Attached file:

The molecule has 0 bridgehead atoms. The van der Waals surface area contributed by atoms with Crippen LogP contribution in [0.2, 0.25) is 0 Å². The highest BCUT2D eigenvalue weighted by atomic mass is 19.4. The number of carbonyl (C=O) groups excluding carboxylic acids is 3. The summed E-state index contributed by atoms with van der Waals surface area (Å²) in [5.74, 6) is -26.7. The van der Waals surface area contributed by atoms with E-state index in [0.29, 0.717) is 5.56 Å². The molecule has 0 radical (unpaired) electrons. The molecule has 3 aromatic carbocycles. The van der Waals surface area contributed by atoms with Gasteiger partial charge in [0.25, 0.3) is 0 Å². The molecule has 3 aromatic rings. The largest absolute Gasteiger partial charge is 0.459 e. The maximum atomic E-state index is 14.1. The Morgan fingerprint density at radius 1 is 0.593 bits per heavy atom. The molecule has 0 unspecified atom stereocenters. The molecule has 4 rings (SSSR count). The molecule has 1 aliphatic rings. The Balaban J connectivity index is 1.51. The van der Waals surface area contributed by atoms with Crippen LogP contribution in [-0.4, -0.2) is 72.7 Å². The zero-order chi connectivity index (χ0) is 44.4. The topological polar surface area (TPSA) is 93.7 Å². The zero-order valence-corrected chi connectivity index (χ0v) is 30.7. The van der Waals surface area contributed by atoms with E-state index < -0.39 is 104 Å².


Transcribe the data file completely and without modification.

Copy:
The molecule has 0 bridgehead atoms. The van der Waals surface area contributed by atoms with Crippen LogP contribution in [0.2, 0.25) is 0 Å². The highest BCUT2D eigenvalue weighted by atomic mass is 19.4. The number of carbonyl (C=O) groups excluding carboxylic acids is 3. The summed E-state index contributed by atoms with van der Waals surface area (Å²) in [5.74, 6) is -26.7. The van der Waals surface area contributed by atoms with E-state index in [0.29, 0.717) is 5.56 Å². The molecule has 0 radical (unpaired) electrons. The molecule has 3 aromatic carbocycles. The van der Waals surface area contributed by atoms with Gasteiger partial charge in [0.25, 0.3) is 0 Å². The molecule has 3 aromatic rings. The largest absolute Gasteiger partial charge is 0.459 e. The maximum atomic E-state index is 14.1. The Morgan fingerprint density at radius 1 is 0.593 bits per heavy atom. The molecule has 0 unspecified atom stereocenters. The molecule has 4 rings (SSSR count). The molecule has 1 aliphatic rings. The Balaban J connectivity index is 1.51. The van der Waals surface area contributed by atoms with Crippen LogP contribution in [-0.4, -0.2) is 72.7 Å². The zero-order chi connectivity index (χ0) is 44.4. The topological polar surface area (TPSA) is 93.7 Å². The zero-order valence-corrected chi connectivity index (χ0v) is 30.7. The van der Waals surface area contributed by atoms with E-state index < -0.39 is 104 Å².